Your teenage son levels an angry glare at you — it’s the angriest look you’ve ever seen on his face. His jaw is clamped tight, and the muscles on the sides of his face flutter with rage. “I don’t care what you say,” he hisses through his teeth. “You can’t make me do anything.” His arms are rigid at his sides, his hands balled into tight, white-knuckled fists. He might break something. He might put a fist through a wall. Maybe his eyes are rimmed with red and it makes you sick to think of why. Maybe you hardly recognize this child.
You picture him instead as a chubby-cheeked, grinning baby. Four teeth: two on top and two on bottom. As a toddler: “Mama,” he would screech, and run to you, his dimpled hands outstretched. He had a little doll that would sing a sad song about its ice cream falling on the ground, and it would always make him cry. He’s always had so much empathy, this one.
Who is this boy in front of you? You weren’t prepared for this. No one warned you.
This is the part of parenting that nobody talks about — the moment when your nearly grown teenager looks you dead in the eye, defies you, and dares you to try and stop him. This is not a tantruming toddler, kicking and screaming on the floor of Costco. Compared to this brawny, twisted-faced rage machine, tantruming toddlers are a cake walk. Up to now, whenever he disobeyed, you had an answer. Remove his electronics privileges.
Restrict him from social activities until he straightened out. Assign extra chores. Those consequences always worked. But this is different than disobedience, a light-year away from a meltdown. This is you, skating at the edge of losing control of your child. You read all the parenting books. Participated in parenting groups online. Attended parent-teacher conferences. Loved him. Lectured him. Enforced rules.
But who is this rigid, furious creature standing in front of you?
You wouldn’t win an arm wrestling match against this child. He is inches taller than you, and, if he wanted to, could pick you up and toss you across the room. The rage in his eyes sparks a sliver of fear in you that if you don’t respond the right way in this moment, someday he might do just that. The fire in his eyes makes you fear he hates you. How can you influence him if he hates you? He used to respect you. Where did that respect go? What did you do to lose it? How do you get it back?
No one prepared you for this moment when all the time and effort and energy and tears you put into parenting would seem to amount to nothing. When it would seem you have actually lost control.
You think of all the unruly teens you’ve known over the course of your life — the ones who were always in trouble, who never could get their sh*t together. Failed out of school, got into drugs, got into trouble with the law. Your best friend in high school used to scream “I HATE YOU” at her mother. You couldn’t imagine ever saying such a thing to your own mother. She’d raised you right. Your friend’s mother, she must have done something wrong. Even as a teenager, you judged this woman’s parenting.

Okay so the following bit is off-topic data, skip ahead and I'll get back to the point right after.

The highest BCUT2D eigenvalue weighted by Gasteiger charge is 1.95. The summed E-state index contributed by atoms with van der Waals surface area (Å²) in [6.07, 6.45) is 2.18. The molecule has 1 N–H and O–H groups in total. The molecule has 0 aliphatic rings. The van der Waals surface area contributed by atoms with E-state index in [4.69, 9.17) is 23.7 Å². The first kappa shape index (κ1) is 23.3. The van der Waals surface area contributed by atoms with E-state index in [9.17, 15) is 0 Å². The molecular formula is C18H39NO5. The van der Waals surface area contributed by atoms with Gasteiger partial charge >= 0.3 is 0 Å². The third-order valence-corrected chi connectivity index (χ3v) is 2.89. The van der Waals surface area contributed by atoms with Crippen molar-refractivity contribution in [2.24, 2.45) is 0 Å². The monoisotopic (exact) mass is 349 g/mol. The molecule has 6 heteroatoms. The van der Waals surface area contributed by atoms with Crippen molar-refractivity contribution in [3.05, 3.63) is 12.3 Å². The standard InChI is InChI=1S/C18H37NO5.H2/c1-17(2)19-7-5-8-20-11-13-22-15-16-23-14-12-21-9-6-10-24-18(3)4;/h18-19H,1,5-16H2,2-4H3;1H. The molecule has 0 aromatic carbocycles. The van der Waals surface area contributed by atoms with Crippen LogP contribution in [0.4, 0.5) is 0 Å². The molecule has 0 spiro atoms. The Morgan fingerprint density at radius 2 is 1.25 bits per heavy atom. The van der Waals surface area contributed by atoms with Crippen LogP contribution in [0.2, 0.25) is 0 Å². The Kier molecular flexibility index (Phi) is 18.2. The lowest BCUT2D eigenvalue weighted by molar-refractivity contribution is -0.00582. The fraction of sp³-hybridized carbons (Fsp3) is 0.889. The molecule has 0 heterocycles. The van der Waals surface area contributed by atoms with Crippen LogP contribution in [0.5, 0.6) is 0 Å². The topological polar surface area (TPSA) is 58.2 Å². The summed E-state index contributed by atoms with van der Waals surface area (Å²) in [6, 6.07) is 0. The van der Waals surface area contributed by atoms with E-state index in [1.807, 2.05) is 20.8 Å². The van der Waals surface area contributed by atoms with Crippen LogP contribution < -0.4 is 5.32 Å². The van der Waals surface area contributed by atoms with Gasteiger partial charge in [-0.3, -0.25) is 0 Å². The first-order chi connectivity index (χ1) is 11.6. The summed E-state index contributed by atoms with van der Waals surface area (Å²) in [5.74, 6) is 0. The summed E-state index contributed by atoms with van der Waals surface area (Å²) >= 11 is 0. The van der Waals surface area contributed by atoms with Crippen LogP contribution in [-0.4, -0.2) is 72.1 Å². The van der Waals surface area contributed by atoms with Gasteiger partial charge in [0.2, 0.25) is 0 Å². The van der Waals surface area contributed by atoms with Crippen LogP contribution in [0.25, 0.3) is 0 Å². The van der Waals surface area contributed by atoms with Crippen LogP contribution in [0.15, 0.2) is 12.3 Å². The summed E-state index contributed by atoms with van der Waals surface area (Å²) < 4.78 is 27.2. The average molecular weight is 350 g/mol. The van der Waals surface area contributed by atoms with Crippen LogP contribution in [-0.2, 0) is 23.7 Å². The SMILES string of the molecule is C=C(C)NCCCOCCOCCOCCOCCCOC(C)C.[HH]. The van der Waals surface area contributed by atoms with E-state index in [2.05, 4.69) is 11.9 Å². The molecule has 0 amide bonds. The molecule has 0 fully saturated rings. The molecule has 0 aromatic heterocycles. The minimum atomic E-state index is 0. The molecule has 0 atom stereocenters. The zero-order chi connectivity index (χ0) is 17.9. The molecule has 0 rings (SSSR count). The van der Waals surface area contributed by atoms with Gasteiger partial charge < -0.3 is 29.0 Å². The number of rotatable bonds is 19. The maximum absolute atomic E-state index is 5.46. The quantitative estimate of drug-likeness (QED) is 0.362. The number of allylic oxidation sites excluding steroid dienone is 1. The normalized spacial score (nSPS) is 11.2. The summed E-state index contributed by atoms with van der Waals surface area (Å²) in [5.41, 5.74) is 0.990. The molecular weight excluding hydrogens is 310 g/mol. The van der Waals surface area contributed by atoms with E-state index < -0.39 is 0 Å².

In fact, you’ve judged all the parents of unruly teenagers. Clearly, they must have been incompetent. Clearly, they didn’t do their job.
And now here you are, having tried your very best all these years to be the perfect mix of loving, firm, fair, approachable. You’ve had all the appropriate boundaries in place and have lectured daily about kindness and respect, hell, you’ve modeled this behavior, and yet still you see your child spiraling away from you. Have all your motherly instincts over the years been wrong? Maybe you should have spanked him after all (you did, actually, early on, until you read the extensive research that said it was both ineffective and harmful). Did you not ground him enough? Did you ground him too much? Should you have pushed team sports more? Did you let him have too much screen time?
Why doesn’t this child respect you like he used to?
No one warned you it would be a lot harder not to hit a teen than it is not to spank a toddler. No one warned you that when you only have a few years left to try to shape this child into a contributing member of society, and you’re not sure you’ve done enough, that everything will feel impossibly heavy and infinitely more urgent.
And yet, a tiny piece of you, buried in a dark corner in the back of your mind, suggests it might actually be easier just to give up. If this is it, if this raging defiance is your new normal, maybe you just… can’t. Maybe you’ll be the parent who just throws up their hands. But your love for your child overpowers this tiny voice. You will never, ever give up on your child.
He’s still standing in front of you, an almost-grownup overflowing with a rage so big, his mind is not yet equipped to handle it. New, powerful hormones course through his body in amounts that literally alter his brain chemistry. He is on the cusp of independence and yet he still must obey your rules, and sometimes that is just f*cking infuriating.
No one warned you that you could do everything “right,” and this moment might still come. No one talks about this. Still, though you may not have been prepared for this moment, you know you will never give up on your child. You take a deep breath to calm your nerves, you push away your fears, and you make a decision about how to move forward.
You May Also Enjoy:
Grown and Flown: The Book Is Here
Check In On Your Friends Who Have Teens, They Might Not Be Okay